International Women's Day: Jayne talks sheep & wool
Jayne Harkness-Bones was brought up on her parent’s sheep and beef farm in County Antrim, which she now farms in partnership with her Dad. She has always been involved in sheep one way or another and has worked for British Wool for over 3 years, now jointly running the grading depot with colleague Stephen.
What gets you up in the morning?
With having a busy work and home life, I am usually pretty motivated to get up early as there are never enough hours in the day to get everything done.
Do you have any particular favourites in your flock?
I do - Barbara is a model sheep and is expecting her 9th lamb this season. She seems to have a calming influence on any younger replacements we get in.
What do you love most about your job?
Every day is busy, blink and I miss it! I enjoy chatting with producers that call the depot as I can relate to their queries from a farmers perspective and update them on the work British Wool is doing on their behalf.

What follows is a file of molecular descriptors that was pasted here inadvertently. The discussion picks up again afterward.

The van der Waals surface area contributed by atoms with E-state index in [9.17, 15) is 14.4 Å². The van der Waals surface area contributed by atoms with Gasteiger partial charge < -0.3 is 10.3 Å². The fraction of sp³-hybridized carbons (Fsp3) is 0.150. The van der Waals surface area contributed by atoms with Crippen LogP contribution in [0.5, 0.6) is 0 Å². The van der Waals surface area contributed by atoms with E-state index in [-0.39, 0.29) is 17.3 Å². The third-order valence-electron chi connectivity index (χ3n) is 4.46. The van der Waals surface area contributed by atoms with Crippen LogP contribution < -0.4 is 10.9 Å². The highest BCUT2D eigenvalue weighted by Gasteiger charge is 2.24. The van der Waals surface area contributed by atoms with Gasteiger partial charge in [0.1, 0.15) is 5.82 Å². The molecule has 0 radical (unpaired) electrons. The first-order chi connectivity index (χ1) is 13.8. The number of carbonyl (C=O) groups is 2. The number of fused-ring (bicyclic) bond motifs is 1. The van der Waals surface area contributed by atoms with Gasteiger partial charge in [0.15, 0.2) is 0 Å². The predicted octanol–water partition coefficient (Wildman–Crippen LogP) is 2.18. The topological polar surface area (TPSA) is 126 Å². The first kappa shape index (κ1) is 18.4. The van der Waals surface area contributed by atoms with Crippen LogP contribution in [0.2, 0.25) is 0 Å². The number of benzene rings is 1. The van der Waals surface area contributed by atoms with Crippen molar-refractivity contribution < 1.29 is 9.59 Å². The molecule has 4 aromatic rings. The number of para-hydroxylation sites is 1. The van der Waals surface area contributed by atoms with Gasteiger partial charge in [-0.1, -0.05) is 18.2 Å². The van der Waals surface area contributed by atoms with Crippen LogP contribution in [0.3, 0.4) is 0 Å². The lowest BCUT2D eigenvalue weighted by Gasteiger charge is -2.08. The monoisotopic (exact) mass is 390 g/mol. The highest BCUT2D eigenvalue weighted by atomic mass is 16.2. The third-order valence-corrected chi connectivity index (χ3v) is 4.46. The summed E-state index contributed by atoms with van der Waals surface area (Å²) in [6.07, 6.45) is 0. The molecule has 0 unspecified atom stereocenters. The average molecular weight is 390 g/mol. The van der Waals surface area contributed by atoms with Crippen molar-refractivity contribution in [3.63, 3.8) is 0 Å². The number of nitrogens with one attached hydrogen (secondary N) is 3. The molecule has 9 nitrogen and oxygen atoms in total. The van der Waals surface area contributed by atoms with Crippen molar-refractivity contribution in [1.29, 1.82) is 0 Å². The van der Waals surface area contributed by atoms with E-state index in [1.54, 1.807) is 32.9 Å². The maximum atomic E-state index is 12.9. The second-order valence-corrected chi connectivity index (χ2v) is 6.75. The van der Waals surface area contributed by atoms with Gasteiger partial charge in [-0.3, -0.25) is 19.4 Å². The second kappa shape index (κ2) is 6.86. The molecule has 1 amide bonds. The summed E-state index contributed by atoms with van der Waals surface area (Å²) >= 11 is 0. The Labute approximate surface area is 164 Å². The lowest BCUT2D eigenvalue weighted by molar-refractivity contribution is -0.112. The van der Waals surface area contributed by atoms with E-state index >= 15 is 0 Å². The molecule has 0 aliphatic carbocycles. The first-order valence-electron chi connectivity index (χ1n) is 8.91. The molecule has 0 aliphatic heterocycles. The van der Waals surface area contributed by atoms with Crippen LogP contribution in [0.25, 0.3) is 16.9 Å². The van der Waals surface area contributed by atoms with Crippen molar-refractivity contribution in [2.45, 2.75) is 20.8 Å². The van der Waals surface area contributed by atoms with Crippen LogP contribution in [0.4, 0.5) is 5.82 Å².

I also love looking at things from different perspectives and suggesting new ways of doing things to try and bring about positive improvements.
What do you love about British Wool?
Having a not for profit organisation that is an advocate for producers is what I love. From government lobbying to networking we do with industry partners.
British Wool also facilitates shearing and wool handling training, which is a particular passion of mine. The importance of skilled shearers is vital to keep up the high animal welfare standards we have in the UK.
What do you do to switch off and relax?
I love long walks or going for a run. I used to go to the gym / swim, so when they open again that will be nice to get back to. I also love playing drums and creating music.
If you could give one piece of advice to people starting in the industry, what would it be?
Get on a course - I just recently completed the Level 2 Agricultural Business Operations course at Cafre and I can’t recommend it highly enough.
Don’t be afraid to think outside the box, be it breed or ram selection, or a new penning layout for lambing. Don’t just always do it the same as it’s always been done, as standing still is actually going backwards because the rest of the world will keep moving on without you!Back to Blogs